David Cobham's picture David Cobham Heriot Watt University Low demand (including due to the financial crisis, austerity policies, or Brexit) Very confident
Over the longer term (beyond 2010 or so) this low demand is mainly down to austerity, a misconceived strategy introduced by the Coalition government and continued by successive Conservative governments, whose defects have been highlighted by both academics and the research department of the IMF. But it’s important to see low demand as interacting with the second factor, as below.
Wendy Carlin's picture Wendy Carlin University College London Low demand (including due to the financial crisis, austerity policies, or Brexit) Confident
Productivity improvements depend on R&D and on business investment (new technology embodied in new equipment, for example). Both are depressed by low expectations of future market growth, which has been the case since the crisis.
Morten Ravn's picture Morten Ravn University College London Human capital including education and employee skills Confident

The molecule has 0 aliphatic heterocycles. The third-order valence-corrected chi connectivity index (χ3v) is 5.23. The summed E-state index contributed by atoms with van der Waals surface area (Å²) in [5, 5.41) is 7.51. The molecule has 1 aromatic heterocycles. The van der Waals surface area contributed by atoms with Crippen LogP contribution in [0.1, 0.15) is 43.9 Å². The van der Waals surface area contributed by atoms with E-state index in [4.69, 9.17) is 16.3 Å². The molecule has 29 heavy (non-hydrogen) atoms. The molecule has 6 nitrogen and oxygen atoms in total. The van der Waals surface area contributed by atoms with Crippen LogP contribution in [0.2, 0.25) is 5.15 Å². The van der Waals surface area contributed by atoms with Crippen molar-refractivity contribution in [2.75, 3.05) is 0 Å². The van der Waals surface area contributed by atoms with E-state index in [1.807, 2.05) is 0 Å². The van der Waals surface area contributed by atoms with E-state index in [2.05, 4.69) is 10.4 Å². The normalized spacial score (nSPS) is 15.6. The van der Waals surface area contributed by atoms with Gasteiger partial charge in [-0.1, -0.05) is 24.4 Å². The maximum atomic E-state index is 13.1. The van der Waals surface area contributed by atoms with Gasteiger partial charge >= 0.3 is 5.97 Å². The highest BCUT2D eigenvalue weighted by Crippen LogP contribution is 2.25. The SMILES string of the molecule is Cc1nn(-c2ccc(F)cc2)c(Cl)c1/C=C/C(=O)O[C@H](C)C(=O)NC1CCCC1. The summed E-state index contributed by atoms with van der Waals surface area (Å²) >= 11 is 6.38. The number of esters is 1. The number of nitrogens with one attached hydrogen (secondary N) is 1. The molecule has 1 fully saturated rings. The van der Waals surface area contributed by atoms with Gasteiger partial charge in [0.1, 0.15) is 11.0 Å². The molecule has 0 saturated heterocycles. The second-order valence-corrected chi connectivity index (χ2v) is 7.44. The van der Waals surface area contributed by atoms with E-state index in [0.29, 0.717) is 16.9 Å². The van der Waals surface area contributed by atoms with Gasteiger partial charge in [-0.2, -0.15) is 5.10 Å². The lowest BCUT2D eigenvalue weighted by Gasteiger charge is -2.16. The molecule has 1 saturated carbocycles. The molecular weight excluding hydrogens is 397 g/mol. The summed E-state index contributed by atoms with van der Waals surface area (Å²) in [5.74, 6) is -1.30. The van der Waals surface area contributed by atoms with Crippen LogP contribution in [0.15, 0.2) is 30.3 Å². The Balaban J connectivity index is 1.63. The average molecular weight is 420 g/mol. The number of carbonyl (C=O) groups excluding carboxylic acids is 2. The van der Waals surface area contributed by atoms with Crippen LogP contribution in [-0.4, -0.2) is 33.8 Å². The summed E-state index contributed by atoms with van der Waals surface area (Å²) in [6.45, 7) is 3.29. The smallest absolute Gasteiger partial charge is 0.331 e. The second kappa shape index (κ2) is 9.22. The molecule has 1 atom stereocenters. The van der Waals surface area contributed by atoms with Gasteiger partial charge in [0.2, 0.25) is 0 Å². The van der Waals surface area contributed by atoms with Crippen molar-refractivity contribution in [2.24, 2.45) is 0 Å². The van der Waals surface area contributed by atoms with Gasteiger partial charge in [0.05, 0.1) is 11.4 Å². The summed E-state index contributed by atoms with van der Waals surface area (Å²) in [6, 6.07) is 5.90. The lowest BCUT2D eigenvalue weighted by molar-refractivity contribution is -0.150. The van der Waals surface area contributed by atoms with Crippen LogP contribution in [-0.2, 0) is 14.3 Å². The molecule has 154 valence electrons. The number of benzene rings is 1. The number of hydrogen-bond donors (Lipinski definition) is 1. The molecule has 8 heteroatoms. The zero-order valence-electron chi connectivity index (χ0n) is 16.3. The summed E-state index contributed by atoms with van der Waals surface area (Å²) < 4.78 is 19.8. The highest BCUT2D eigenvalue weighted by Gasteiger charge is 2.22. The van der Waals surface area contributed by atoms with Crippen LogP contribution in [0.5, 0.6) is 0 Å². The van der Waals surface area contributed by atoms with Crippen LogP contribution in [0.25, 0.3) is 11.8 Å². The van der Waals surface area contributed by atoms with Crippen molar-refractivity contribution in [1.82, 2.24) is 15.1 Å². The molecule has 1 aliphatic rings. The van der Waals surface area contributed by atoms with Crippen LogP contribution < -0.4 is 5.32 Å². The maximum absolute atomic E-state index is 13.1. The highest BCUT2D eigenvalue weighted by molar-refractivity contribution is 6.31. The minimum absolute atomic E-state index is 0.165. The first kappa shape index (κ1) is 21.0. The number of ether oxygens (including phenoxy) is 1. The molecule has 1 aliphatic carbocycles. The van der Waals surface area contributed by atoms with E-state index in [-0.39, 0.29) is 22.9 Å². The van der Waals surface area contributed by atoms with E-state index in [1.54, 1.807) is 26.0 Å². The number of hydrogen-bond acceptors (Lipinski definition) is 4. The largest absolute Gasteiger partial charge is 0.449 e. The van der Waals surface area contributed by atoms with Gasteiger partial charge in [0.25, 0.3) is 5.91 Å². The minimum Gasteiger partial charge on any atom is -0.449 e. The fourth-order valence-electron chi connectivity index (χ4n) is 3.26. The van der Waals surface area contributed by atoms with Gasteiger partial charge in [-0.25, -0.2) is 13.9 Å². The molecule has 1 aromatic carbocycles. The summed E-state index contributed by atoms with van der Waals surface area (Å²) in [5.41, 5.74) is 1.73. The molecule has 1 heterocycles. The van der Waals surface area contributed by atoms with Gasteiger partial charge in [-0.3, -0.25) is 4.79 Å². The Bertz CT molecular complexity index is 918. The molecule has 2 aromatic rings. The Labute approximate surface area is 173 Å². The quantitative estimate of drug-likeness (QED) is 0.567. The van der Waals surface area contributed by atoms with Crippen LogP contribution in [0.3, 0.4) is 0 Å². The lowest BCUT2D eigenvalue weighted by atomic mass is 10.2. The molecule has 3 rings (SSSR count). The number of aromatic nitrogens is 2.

Before commenting more on human capital, I think measurement - of hours worked in particular - could potentially also be important (and better data would help one understand better how large the decline in labor productivity has been and whether it reflects TFP or not). Human capital though seems to me to be an important issue especially in terms of primary education where lack of investment in high quality state financed eduation has led to a two-tier system which serves well those who can afford private schools but not others. The same is true also for nurseries. I am aware that the survey is specifically asking about UKs experience post-2008. There is probably little doubt that other factors are important for this too. Wage growth has been very modest since the financial crisis and this might have induced poor labor allocation across jobs. Of course, it is unclear why wage growth has been so poor one possible reason being labor supply but others also being possible, It also seems that the poor productivity performance may be concentrated in services where lack of competition may be an issue. But I think it is fair to say that there is no single easy answer to the poor UK productivity performance.